My neighborhood in Montreal, called Mile End, is known for hipsters, Chasidic Jews and bagels. Although each of these topics could potentially make for an interesting blog post, it is, of course, the bagel that I would like to discuss. I absolutely love bagels and have been eating them for as long as I can remember. Living in walking distance of two of the most famous bagel shops in the city means that they’re on the menu very often.
Growing up, most foods that contained poppy-seeds simply didn’t appeal to me. I was wary about those tiny black seeds that dotted pastries, muffins or cookies and wished that they simply weren’t there. Due to this aversion to poppy-seeds, I usually stayed away from desserts that contained any. Yet in the last few years that has changed, mainly because of a poppy-seed strudel that opened my eyes (or rather my taste buds) to the nutty sweetness that poppy-seeds could bring to a dish.
I remember being enamored by the various small salads that were placed on the table to begin the meal at the first Shabbat dinner I attended that was hosted by my friend’s parents, of whom her father is Moroccan. The salads, of which there was, among others, corn salad, avocado salad, roasted red peppers, beets, radishes, and of course salade cuite, which literally means "cooked salad" in English, were a nice way to start the meal. The salade cuite came highly recommended by my friend, who loves it and can’t have Shabbat dinner without it.
I always said that I was a knish girl. They were my first choice when buying something to eat at the snack bar in elementary school and if they were on the menu at a restaurant there was no doubt that I would order them. However, this all changed recently when I was introduced to the boreka. I was having a conversation about Jewish food (something that seems to happen quite often with most people that sit down to talk to me) with my friend who is Sephardic. When she told me that she preferred borekas to knishes, I was skeptical.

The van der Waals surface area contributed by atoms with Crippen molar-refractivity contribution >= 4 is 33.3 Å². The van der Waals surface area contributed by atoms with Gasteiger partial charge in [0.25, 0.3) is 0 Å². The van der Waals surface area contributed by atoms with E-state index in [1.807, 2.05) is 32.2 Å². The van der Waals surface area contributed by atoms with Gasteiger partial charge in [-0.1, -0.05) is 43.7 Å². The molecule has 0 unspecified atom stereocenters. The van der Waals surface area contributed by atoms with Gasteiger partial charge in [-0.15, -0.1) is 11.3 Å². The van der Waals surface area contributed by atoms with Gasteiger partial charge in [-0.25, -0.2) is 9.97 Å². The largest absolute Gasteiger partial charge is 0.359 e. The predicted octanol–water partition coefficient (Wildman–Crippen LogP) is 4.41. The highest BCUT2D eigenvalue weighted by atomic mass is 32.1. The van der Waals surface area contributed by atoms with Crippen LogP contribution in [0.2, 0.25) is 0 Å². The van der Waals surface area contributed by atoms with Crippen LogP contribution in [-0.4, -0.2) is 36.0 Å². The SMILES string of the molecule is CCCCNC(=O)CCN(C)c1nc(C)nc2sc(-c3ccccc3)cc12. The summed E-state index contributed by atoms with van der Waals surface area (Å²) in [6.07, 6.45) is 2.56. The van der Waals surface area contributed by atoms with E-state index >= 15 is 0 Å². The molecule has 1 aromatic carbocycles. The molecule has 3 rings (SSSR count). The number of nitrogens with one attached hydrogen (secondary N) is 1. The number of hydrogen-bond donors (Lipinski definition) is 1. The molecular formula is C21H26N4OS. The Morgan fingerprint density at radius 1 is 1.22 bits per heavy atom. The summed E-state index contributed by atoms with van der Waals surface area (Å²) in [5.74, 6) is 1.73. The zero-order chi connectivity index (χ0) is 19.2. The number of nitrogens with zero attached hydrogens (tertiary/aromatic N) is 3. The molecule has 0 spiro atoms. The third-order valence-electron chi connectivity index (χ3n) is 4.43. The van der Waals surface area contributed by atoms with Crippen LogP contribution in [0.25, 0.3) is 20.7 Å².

Nothing says summer to me like coconut; whatever form it comes in, its taste and smell evoke a beautiful summer day with the warmth of the summer sun on my skin (it also reminds me of a coconut suntan lotion I loved the smell of as a kid and which happens to be my first memory of its smell) Needless to say, I have always loved coconut and I will eat it in almost any dish, whether it is sweet or savory.
I have come to take for granted that with a quick search on Google I can easily find most recipes that I’m looking for. If for any reason I don’t find what I want on the Internet, I can usually consult my ever-growing collection of cookbooks to find the recipe I need. This means that a huge number of recipes are literally at my fingertips whenever I need them. However, my most recent time in the kitchen reminded me that this was not always so.
This Tuesday marked Tisha B’Av, the 9th day of the Hebrew month of Av. Tisha B’Av is a Jewish fast day marking the destruction of the Temple in Jerusalem, but over the years, it has come to serve as a symbolic day of mourning for tragedies that have befallen the Jewish people over the course of history.
When thinking about what I should write about next for Eating Jewish, I came across Lenore Skenazy’s article entitled “You Say Mandel Bread, I Say Biscotti” in The Forward. In the beginning of her article Skenazy confesses her lack of affinity for mandel bread, a baked good she associates with bubbes and paper lined tins. On the other hand, it’s clear that she is a fan of biscotti, cookies she describes as “the world’s coolest cookies, the supermodels of sweets: tall, thin, Italian, expensive.
Hosting dinners, whether it is for Shabbat or any other occasion, is something I truly enjoy because I love cooking for other people and it also gives me a chance to try out new dishes. However, despite the fact that I enjoy trying new recipes, there are certain standbys that I know I can rely on to be crowd pleasers. One of these recipes is the roasted red pepper and walnut dip called Muhammara. This dip originated in Aleppo, Syria where there was a sizable Jewish community, many of whom immigrated to the United States and formed a community in New York.
After having spent an entire day in the library, the thought of cooking anything when I got home seemed impossible to fathom. On my way home I tried to think of something simple that I could throw together with a few of the ingredients I had lying around my kitchen. I remembered that I had bought three oranges the day before and I also had some pimento stuffed green olives in the cupboard that I could use to make a delicious salad with. I simply added some olive oil, cumin, paprika and salt to the oranges and olives, and dinner was ready.